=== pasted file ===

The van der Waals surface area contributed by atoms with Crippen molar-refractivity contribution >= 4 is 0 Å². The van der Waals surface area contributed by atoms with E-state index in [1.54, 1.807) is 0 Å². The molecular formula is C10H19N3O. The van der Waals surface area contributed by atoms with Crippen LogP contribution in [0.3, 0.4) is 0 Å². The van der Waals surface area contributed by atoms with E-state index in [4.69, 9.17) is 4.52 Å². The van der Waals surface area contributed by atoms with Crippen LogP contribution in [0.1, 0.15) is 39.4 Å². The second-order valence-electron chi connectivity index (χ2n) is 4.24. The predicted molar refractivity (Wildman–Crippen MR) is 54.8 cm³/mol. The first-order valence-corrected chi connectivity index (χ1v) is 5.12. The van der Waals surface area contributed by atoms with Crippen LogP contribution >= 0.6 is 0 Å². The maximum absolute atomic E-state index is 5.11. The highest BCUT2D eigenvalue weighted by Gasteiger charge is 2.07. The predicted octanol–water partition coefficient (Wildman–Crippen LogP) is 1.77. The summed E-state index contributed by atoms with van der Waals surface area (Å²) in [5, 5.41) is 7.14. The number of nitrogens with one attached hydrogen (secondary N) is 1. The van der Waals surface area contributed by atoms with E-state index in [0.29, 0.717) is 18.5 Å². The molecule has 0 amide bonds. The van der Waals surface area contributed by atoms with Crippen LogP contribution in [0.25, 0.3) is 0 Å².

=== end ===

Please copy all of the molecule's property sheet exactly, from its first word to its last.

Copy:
The van der Waals surface area contributed by atoms with Crippen molar-refractivity contribution >= 4 is 0 Å². The van der Waals surface area contributed by atoms with E-state index in [1.54, 1.807) is 0 Å². The molecular formula is C10H19N3O. The van der Waals surface area contributed by atoms with Crippen LogP contribution in [0.3, 0.4) is 0 Å². The van der Waals surface area contributed by atoms with E-state index in [4.69, 9.17) is 4.52 Å². The van der Waals surface area contributed by atoms with Crippen LogP contribution in [0.1, 0.15) is 39.4 Å². The second-order valence-electron chi connectivity index (χ2n) is 4.24. The predicted molar refractivity (Wildman–Crippen MR) is 54.8 cm³/mol. The first-order valence-corrected chi connectivity index (χ1v) is 5.12. The van der Waals surface area contributed by atoms with Crippen LogP contribution >= 0.6 is 0 Å². The maximum absolute atomic E-state index is 5.11. The highest BCUT2D eigenvalue weighted by Gasteiger charge is 2.07. The predicted octanol–water partition coefficient (Wildman–Crippen LogP) is 1.77. The summed E-state index contributed by atoms with van der Waals surface area (Å²) in [5, 5.41) is 7.14. The number of nitrogens with one attached hydrogen (secondary N) is 1. The van der Waals surface area contributed by atoms with E-state index in [0.29, 0.717) is 18.5 Å². The molecule has 0 amide bonds. The van der Waals surface area contributed by atoms with Crippen LogP contribution in [0.25, 0.3) is 0 Å².